As an English major, I love analogies. They are a great way to learn and understand new concepts and ideas. What I find very interesting is all of the analogies found in the Bible. God makes many comparisons throughout His word so that our feeble little minds can understand His majesty.
One that has always stood out to me is found in John chapter fifteen. Here we find Christ comparing Himself to a Vine and His people to branches. “Every branch in Me that does not bear fruit He takes away; and every branch that bears fruit He prunes, that it may bear more fruit” (verse 2). We are branches that stem off from Christ. He is our elder brother who is looked after by our Father, the Vinedresser. In this verse, Christ is teaching us that if we are His people, we must bear fruit.
What does it mean to bear fruit? To grow, to produce, to give. We are to live in such a way that yields good things to honor our Creator and to help the world around us. In Galatians 5:22 we find examples of what type of fruit to bear: love, joy, peace, longsuffering, kindness, goodness, faithfulness, gentleness, and self-control. While it is our ultimate goal to bear this type of fruit for Him, we always fall short. Sometimes our stems get weak and need revitalization. So what does our Vinedresser do?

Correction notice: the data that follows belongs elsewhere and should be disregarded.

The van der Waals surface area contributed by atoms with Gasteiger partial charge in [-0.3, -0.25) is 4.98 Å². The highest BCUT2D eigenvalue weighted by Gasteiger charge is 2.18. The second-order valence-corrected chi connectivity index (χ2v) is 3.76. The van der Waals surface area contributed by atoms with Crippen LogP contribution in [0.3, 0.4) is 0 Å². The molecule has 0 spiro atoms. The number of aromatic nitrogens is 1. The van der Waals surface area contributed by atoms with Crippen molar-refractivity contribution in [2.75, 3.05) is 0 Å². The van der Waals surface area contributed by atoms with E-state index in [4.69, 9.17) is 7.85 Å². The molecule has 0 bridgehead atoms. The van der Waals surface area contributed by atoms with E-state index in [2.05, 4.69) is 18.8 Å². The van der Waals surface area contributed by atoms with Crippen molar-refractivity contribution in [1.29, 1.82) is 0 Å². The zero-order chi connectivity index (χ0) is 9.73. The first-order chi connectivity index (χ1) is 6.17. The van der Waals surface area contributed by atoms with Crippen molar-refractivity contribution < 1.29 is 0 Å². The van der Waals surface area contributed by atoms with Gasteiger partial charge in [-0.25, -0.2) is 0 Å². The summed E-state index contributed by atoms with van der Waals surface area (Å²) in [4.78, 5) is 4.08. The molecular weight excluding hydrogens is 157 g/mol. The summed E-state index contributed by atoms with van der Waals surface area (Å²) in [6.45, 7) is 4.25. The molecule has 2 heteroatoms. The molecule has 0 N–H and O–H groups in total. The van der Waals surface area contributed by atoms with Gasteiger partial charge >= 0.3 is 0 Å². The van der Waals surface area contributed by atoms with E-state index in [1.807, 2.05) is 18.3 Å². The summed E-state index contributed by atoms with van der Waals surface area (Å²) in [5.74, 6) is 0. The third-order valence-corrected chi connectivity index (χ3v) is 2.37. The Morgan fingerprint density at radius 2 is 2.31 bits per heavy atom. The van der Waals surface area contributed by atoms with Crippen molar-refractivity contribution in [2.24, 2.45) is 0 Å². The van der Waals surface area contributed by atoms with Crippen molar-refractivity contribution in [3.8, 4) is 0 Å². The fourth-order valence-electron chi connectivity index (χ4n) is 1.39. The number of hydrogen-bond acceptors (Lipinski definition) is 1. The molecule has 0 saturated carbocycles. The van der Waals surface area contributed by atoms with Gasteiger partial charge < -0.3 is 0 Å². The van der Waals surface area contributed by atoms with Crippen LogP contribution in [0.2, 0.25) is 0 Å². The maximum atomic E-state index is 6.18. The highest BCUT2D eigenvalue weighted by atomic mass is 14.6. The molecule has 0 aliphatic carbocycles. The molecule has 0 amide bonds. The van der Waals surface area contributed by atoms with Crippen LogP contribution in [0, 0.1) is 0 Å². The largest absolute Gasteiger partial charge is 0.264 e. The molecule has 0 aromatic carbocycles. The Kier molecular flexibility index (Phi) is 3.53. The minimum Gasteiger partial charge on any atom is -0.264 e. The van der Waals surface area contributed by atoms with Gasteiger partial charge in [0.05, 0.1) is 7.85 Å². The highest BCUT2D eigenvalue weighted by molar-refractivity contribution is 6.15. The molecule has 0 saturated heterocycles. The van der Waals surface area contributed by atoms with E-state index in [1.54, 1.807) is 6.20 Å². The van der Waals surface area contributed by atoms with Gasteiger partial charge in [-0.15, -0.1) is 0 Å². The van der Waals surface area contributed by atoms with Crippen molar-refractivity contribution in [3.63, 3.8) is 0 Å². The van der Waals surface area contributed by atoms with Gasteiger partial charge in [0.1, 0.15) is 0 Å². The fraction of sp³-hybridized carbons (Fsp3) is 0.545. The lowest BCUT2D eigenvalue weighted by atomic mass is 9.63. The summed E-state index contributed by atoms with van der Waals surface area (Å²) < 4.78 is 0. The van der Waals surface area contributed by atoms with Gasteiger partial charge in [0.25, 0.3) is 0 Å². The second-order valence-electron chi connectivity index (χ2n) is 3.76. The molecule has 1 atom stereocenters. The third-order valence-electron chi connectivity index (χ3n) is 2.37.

He prunes us. The dictionary tells us that the definition of prune is “to trim by cutting away dead or overgrown branches or stems, especially to increase fruitfulness and growth.” In order to bear good fruit, we have to allow God to cut away our bad stems. Pruning is a process, a very humbling process. The reason being that God can see our bad stems clearly. He knows our faults. However, it takes a great deal of mess-ups for us to realize our faults. He understands that we have to be pruned in order to bear the best fruit. He knows how to heal our broken stems.
What I marvel at is His willingness to prune us in the first place. He loves us so much that He patiently watches as some of our stems grow weak and break. And then He helps us cut them clean to prepare for a new fruitful steam to grow in its place. Our Vinedresser does not give up on His branches. He knows we have the potential to bear fruit, so He forgives us for our brokenness and attends to our needs.